coordinator and the intake clerk.

But I've identified my five positions and the

priority I'm going to assign to them.

So my next step is to assess the bench strength

that I have existing in the organization. Most of us have

done some cross-training, or we have people who have

learned parts of other jobs.

And that's true, too, because Bill has been a

short-term backup for the director. And that's very common

for financial and accounting people to be the leadership

backup. Mostly, if we've trusted them with the checkbook,

then we probably trust them with the program for short-term


And Elaine has covered emergencies when Keenah was

out. So she's helped with marketing.

And then we've had Keenah also cover for the intake

clerk in emergencies. So we know we have a little bit of

cross-training in the organization but certainly not enough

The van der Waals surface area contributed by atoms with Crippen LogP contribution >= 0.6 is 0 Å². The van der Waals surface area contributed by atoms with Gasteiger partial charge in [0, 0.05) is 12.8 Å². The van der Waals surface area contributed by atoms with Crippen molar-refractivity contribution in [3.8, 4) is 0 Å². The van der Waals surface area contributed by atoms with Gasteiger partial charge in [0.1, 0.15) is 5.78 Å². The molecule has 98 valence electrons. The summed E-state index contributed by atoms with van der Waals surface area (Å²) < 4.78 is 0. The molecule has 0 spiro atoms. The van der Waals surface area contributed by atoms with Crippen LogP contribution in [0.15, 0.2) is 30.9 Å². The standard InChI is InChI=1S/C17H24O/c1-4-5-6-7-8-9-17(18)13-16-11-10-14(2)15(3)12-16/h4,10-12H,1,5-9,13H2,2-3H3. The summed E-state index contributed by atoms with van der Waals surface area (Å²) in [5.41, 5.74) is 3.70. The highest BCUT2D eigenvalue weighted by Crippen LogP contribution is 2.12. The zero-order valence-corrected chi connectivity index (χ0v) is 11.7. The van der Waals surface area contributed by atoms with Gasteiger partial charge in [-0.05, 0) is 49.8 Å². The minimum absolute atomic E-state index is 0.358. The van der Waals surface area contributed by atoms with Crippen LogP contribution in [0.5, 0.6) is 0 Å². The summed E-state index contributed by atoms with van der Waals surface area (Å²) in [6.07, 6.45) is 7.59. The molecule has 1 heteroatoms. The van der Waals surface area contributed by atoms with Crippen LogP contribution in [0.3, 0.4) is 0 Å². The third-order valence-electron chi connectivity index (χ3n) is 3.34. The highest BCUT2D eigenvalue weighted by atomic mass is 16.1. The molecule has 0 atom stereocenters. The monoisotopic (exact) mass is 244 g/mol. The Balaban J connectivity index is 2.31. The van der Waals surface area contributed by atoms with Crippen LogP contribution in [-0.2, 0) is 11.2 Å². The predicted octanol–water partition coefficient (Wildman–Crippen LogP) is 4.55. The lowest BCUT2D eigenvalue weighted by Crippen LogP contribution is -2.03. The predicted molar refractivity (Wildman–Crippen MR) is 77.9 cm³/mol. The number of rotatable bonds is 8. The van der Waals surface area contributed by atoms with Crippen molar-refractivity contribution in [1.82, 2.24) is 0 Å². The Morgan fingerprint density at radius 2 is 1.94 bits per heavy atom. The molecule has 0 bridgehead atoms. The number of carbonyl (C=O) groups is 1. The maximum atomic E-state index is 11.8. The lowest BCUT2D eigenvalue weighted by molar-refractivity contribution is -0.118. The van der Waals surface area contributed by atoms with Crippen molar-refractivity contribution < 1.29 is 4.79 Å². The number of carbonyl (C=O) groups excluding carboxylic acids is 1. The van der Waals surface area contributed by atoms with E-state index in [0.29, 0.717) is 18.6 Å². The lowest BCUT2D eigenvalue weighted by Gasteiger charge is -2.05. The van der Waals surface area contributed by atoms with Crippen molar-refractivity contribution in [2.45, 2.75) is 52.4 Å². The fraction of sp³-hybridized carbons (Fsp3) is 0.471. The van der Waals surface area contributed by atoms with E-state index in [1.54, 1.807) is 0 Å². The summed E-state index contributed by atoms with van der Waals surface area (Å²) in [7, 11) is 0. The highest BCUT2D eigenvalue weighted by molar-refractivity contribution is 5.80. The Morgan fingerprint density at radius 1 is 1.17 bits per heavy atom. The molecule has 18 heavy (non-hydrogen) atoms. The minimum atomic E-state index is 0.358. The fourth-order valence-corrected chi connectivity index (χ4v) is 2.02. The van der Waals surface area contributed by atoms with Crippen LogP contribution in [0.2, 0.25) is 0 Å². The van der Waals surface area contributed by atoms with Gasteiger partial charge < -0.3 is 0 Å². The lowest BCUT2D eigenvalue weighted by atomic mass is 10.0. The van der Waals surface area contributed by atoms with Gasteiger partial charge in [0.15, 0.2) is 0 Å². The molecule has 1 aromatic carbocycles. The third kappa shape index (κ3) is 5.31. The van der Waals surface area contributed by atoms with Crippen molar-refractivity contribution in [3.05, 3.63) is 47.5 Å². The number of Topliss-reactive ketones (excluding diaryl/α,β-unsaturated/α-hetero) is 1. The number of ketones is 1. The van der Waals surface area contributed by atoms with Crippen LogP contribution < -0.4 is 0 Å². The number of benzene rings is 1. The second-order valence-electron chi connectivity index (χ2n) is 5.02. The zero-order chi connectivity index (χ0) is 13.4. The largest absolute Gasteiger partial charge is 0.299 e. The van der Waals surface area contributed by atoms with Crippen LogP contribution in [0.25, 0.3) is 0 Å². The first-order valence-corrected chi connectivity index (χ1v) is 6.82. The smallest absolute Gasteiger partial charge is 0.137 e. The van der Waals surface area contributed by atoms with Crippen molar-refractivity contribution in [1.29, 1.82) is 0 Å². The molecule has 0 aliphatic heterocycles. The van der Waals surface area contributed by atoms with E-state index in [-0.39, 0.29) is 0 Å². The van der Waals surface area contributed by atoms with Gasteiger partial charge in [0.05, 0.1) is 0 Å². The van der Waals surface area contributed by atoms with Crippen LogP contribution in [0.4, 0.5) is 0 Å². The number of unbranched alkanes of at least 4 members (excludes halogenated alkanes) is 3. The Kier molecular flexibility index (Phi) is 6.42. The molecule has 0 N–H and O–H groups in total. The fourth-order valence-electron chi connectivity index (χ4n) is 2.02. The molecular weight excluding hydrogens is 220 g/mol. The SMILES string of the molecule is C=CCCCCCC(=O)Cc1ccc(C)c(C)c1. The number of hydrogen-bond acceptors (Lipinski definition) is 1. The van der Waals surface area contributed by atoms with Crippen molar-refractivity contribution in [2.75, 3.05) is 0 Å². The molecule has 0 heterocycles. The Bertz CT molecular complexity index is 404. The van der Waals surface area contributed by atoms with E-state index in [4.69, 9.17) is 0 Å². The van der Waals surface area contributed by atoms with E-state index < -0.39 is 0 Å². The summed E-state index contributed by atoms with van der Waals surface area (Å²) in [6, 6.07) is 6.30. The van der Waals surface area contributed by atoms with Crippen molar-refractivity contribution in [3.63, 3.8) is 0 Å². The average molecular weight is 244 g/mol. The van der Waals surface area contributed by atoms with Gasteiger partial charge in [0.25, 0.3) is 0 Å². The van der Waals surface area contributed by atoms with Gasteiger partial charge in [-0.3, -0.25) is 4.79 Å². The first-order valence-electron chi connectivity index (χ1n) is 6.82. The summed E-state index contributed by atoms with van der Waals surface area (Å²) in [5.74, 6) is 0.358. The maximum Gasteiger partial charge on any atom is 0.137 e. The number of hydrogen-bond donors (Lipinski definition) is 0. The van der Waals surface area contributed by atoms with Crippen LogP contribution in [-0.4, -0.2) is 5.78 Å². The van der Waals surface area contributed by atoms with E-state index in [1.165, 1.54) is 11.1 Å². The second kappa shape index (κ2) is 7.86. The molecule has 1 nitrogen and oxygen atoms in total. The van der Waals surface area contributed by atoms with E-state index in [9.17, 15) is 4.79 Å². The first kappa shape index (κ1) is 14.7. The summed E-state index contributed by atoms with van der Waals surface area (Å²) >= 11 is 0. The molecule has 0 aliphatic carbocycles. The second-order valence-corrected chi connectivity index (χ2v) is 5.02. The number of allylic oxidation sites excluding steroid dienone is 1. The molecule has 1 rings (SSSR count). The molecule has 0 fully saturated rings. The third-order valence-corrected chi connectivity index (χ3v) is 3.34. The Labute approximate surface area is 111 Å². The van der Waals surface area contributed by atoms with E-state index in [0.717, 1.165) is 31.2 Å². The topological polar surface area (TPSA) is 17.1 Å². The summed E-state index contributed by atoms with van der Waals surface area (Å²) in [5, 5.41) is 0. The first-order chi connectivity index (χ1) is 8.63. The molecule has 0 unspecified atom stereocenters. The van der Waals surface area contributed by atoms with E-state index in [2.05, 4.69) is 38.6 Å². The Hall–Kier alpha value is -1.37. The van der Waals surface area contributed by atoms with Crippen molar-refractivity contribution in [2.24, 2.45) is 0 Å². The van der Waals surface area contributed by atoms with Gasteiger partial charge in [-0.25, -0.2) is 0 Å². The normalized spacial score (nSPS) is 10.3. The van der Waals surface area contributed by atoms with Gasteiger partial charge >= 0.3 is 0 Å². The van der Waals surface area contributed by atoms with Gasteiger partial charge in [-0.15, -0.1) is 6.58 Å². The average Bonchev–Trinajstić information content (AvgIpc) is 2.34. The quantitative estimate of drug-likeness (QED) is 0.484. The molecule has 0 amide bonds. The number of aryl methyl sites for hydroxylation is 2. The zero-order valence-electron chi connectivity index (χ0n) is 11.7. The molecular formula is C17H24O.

to plug these gaps. So how are we going to choose these


We mention this in the leadership portion. The

first thing we want to do is start with people who

expressed an interest. And you may have some of this

information based on your annual performance evaluations,

if you're doing those, which you should.

When people articulate their goals or their

interests, then we make a note of it, and we say we want to

try to help them further those interests. Well, this is a

good opportunity to do that.

Then we consider those people we've identified who

already know portions of jobs and who would be interested.

I want to caution you not to develop people who don't have

a real interest in that job. You can sit there and spend

your time and your resources and wind up with no more

backup than you had to start with.

So let's plug into our spreadsheet part of our

plan. And what we're going to do here is focus on one

backup for each person. So the goal might be can I be two

deep in two years? My goal in the IT scenario was how can

I be three deep in three years?

But if you have no backup for every single key